Vue Literal Compiler



Introducing Vue Literal Compiler.

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Vue Literal Compiler is a drop in replacement for the default vue-template-compiler.
It gives you the ability of converting template literals into render functions at compile time thus making your apps more performant.


  • Maintain the SFC paradigm. Write all your Templates, Styles and Scripts in one file (JavaScript/TypeScript)
  • Compiles your literal templates into render functions at compile time rather than at runtime.
  • Provide Support for CSS in JavaScript/TypeScript.
  • Provide Support for Scoped CSS
  • Provide support for SASS, SCSS, LESS etc. using the lang attribute.
  • Provide Support for Custom Blocks in JavaScript/TypeScript.
  • Provide Support for lintable typesafe templates using Fat Arrow Templates


Read more about it on my Medium post


This looks very interesting.will have a closer look asap!

Edit: that medium link doesn’t work for me. Looking for your name on medium also turns up empty except for a mention in one comment, weird


Good Evening.

I’m just noticing this myself. It seems my account has been suspended for whatever reasons. I’m sort of new to this thing.

I got no explanations, no warnings nothing infact If you hadn’t told me, I wouldn’t have known
I took out time to write that article but I guess I can’t share it.

Luckily there is npm and github.
Thank you for your interest.


That’s a bummer. Medium seems less and less like a platform to rely on.

Maybe put it into the repo’s wiki or something, to make it accessible for the moment?


Hey there. Thank you for your kind interest

So I reached out to medium to know why my account was suspended and they replied

Turns out there was an overzealous spam filter.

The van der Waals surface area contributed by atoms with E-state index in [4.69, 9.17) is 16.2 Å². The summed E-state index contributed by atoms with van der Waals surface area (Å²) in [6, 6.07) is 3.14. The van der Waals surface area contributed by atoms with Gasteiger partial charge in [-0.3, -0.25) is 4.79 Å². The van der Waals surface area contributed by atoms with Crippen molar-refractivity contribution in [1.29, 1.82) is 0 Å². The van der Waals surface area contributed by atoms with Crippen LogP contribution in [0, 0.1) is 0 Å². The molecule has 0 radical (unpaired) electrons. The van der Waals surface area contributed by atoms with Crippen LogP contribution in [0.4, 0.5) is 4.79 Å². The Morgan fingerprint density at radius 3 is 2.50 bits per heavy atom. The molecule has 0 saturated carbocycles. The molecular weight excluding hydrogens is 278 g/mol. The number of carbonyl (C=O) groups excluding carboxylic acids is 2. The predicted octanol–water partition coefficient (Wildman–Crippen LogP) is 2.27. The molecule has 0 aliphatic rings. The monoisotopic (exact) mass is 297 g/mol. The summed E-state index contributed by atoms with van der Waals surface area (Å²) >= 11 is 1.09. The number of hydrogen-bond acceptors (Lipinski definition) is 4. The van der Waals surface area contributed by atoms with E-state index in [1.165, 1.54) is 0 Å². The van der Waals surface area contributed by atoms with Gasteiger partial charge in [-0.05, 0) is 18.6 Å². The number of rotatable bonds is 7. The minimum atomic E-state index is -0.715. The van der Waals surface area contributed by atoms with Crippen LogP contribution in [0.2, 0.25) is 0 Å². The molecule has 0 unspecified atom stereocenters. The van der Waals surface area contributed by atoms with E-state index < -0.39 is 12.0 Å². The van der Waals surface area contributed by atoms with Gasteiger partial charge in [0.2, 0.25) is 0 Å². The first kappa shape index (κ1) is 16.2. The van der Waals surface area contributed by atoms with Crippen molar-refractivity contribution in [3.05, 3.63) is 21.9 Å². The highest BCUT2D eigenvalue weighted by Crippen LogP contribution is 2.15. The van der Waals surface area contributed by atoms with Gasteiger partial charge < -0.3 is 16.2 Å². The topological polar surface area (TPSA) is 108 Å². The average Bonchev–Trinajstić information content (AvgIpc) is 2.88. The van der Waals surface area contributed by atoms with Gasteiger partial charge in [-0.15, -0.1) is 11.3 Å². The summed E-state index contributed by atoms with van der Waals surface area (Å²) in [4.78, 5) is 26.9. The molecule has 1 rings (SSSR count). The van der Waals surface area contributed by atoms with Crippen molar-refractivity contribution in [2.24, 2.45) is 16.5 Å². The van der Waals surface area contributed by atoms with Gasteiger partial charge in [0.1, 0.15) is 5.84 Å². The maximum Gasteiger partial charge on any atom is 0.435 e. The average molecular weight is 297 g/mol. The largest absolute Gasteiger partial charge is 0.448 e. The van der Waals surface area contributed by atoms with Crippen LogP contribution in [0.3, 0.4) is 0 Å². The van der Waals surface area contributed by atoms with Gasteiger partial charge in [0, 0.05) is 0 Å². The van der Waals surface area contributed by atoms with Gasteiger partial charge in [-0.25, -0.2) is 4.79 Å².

Anyways its up now.
Again thank you for your interest


Hi, I have looked at your package but couldn’t really work out what is the purpose of this? What problems does it solve and what benefits does it bring?


Hello, @michaelolof, thx for sharing your project!
Few questions:

  1. Props type checking for children components in template is not supported?
  2. Annotate template with comment @VueLiteralCompiler Template - it’s the only way at the moment?


Hello @safrav.

So it was a personal problem of mine that I decided to solve. I had existing code base in .vue files but Vetur was just to slow and laggy for on my system. I had to turn off intellisense and linting on Vetur just to get a tangible experience especially with TypeScript.

VSCode already ships with an amazing typescript engine. My first goal was to leverage that. Write components in pure .ts files and leverage the full typescript support that comes with VSCode.

Asides that Vue Literal Compiler solves 2 main problems

  1. Compiles your templates to render functions at build time rather than at runtime. This is the optimization you get out of the box when you use .vue file templates. Pure string literal templates don’t get this optimization. This is why you have to include a different version of vue which has a runtime compiler when using string literal templates. This comes at a performance cost.

  2. Maintain the Single File Component paradigm. This is something you only get while using .vue files. Basically with aid of JSDoc comments Vue Literal Compiler can treat your plain .ts or .js files just like regular .vue files.

Other add ons like the Fat Arrow Templates are just additional advantages of maintaining a code base of pure .ts or .js files.

Feel free to ask any other questions / clarifications you might need.



I’m not sure I get your first question. Can you please clarify.

About your second question. I guess you’re referring to Fat Arrow Templates previously called Functional Templates It was never removed. It has always been there. It was just merged with the initial normal template.

Basically templates can be used in 2 modes.

  1. As a string variable.
  2. As a function that takes one parameter and returns a string.

The later is what I feel you’re referring to. To use them just convert it into a fat arrow function that returns a string.